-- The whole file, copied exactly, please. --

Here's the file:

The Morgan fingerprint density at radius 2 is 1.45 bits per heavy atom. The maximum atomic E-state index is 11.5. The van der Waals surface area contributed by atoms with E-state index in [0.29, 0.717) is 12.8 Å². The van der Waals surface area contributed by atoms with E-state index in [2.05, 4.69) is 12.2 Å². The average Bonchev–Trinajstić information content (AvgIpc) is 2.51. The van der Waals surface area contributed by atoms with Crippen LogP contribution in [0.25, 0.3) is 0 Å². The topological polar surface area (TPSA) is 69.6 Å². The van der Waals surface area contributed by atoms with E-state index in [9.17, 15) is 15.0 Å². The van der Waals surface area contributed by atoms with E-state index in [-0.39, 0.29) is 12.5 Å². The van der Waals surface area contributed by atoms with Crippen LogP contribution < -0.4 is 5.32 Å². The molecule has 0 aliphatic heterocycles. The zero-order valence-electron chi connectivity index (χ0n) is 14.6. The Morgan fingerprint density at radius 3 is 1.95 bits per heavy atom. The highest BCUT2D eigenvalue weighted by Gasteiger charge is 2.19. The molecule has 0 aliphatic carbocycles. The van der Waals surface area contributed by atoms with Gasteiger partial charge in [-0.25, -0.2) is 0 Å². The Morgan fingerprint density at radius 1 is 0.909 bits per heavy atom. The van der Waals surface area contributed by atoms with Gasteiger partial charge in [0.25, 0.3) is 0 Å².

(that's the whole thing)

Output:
The Morgan fingerprint density at radius 2 is 1.45 bits per heavy atom. The maximum atomic E-state index is 11.5. The van der Waals surface area contributed by atoms with E-state index in [0.29, 0.717) is 12.8 Å². The van der Waals surface area contributed by atoms with E-state index in [2.05, 4.69) is 12.2 Å². The average Bonchev–Trinajstić information content (AvgIpc) is 2.51. The van der Waals surface area contributed by atoms with Crippen LogP contribution in [0.25, 0.3) is 0 Å². The topological polar surface area (TPSA) is 69.6 Å². The van der Waals surface area contributed by atoms with E-state index in [9.17, 15) is 15.0 Å². The van der Waals surface area contributed by atoms with E-state index in [-0.39, 0.29) is 12.5 Å². The van der Waals surface area contributed by atoms with Crippen LogP contribution < -0.4 is 5.32 Å². The molecule has 0 aliphatic heterocycles. The zero-order valence-electron chi connectivity index (χ0n) is 14.6. The Morgan fingerprint density at radius 3 is 1.95 bits per heavy atom. The highest BCUT2D eigenvalue weighted by Gasteiger charge is 2.19. The molecule has 0 aliphatic carbocycles. The van der Waals surface area contributed by atoms with Gasteiger partial charge in [-0.25, -0.2) is 0 Å². The Morgan fingerprint density at radius 1 is 0.909 bits per heavy atom. The van der Waals surface area contributed by atoms with Gasteiger partial charge in [0.25, 0.3) is 0 Å².